Russian missiles aimed at Syria reportedly crashed in Iran Thursday, according to Pentagon sources. Pictured: The Russian Navy's large landing ship Novocherkassk, right, moves through the Bosporus, on its way to the Mediterranean Sea, in Istanbul, Turkey, Oct. 8, 2015. Murad Sezer/Reuters

Russian missiles aimed at Syria crashed in Iran Thursday, officials at the U.S. Defense Department told CNN. At least four missiles were involved, but where they landed and whether they caused any casualties or significant damage remains unclear, the BBC reported, and Moscow has remained silent on the matter.

State Department spokesman John Kirby refused Thursday to confirm the crashes or go into further detail. "I've seen those reports but I'm not in a position to confirm them at this time," he told reporters. "If something like that happened, again I can't confirm it, but I think it points all the more toward the need to have proper deconfliction measures in place," Kirby added. Russian and U.S. officials had spoken Tuesday to work on avoiding potential conflicts or accidents between warplanes from both countries in Syrian airspace.

U.S. Secretary of State John Kerry spoke by phone with Russian Foreign Minister Sergey Lavrov for 30 minutes Thursday about Syria and Ukraine, Kirby said. Regarding Syria, they discussed the question of Russian targets that did not include the Islamic State group, also known as ISIS or ISIL.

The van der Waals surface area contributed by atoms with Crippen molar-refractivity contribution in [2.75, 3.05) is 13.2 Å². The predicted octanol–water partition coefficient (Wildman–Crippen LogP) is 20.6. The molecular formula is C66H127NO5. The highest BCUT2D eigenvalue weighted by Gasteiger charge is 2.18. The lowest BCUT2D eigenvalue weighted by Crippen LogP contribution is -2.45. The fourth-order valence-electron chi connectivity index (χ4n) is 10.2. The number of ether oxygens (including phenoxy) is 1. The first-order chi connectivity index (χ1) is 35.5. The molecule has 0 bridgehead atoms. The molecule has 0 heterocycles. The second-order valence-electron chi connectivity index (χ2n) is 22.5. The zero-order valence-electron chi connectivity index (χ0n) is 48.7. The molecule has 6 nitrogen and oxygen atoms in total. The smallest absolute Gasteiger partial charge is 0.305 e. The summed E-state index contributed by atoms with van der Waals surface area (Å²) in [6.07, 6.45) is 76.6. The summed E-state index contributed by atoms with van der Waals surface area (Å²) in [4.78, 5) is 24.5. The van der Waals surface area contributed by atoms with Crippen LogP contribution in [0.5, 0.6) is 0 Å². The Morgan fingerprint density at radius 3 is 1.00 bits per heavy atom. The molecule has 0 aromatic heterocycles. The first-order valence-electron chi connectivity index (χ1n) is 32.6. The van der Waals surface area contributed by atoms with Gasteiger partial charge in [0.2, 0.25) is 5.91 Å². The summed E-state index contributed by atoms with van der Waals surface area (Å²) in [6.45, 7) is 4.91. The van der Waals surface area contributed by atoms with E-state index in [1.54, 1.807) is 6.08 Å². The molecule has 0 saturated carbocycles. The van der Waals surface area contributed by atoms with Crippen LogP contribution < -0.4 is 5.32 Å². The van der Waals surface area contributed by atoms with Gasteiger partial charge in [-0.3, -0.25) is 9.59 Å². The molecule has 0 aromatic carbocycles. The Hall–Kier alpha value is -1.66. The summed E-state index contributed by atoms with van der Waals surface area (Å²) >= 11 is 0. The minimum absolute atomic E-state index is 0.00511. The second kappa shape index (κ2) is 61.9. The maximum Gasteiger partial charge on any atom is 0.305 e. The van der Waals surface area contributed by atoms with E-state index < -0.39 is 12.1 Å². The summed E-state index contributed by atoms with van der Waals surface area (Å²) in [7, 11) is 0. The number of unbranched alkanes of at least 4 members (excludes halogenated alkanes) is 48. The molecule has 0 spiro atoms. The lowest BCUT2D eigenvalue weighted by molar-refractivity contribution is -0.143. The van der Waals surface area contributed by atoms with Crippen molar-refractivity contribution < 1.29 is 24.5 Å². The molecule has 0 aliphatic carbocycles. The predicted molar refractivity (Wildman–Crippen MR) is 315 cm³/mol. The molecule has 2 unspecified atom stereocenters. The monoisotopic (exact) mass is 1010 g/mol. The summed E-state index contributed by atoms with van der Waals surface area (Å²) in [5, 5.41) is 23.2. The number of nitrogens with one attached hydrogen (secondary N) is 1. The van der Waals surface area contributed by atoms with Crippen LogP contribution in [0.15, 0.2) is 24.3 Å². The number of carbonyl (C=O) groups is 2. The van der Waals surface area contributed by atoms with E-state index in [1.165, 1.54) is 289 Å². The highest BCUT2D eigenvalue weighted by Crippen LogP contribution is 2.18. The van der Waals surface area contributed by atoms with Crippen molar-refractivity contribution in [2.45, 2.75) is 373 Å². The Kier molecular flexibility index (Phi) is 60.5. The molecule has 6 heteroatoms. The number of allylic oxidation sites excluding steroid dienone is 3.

The errant cruise missiles landed Thursday in a rural area of Iran and were fired from Russian ships in the Caspian Sea, senior U.S. officials told the New York Times. In order for missiles fired from the Caspian Sea to reach Syria, they have to pass over Iran and Iraq.

Russia said Wednesday it had launched 36 cruise missiles from its ships stationed in the Caspian Sea. Those missiles hit targets in north and northwest Syria, which Moscow said included the Islamic State group. The U.S. previously rejected Moscow's claims that Russian airstrikes have targeted ISIS, saying instead they have struck other opposition groups and enemies of the regime of Syrian President Bashar Assad, whom Russia supports.

Neither Iran nor Russia has confirmed the reports of the missiles' crash in Iran, according to CNN.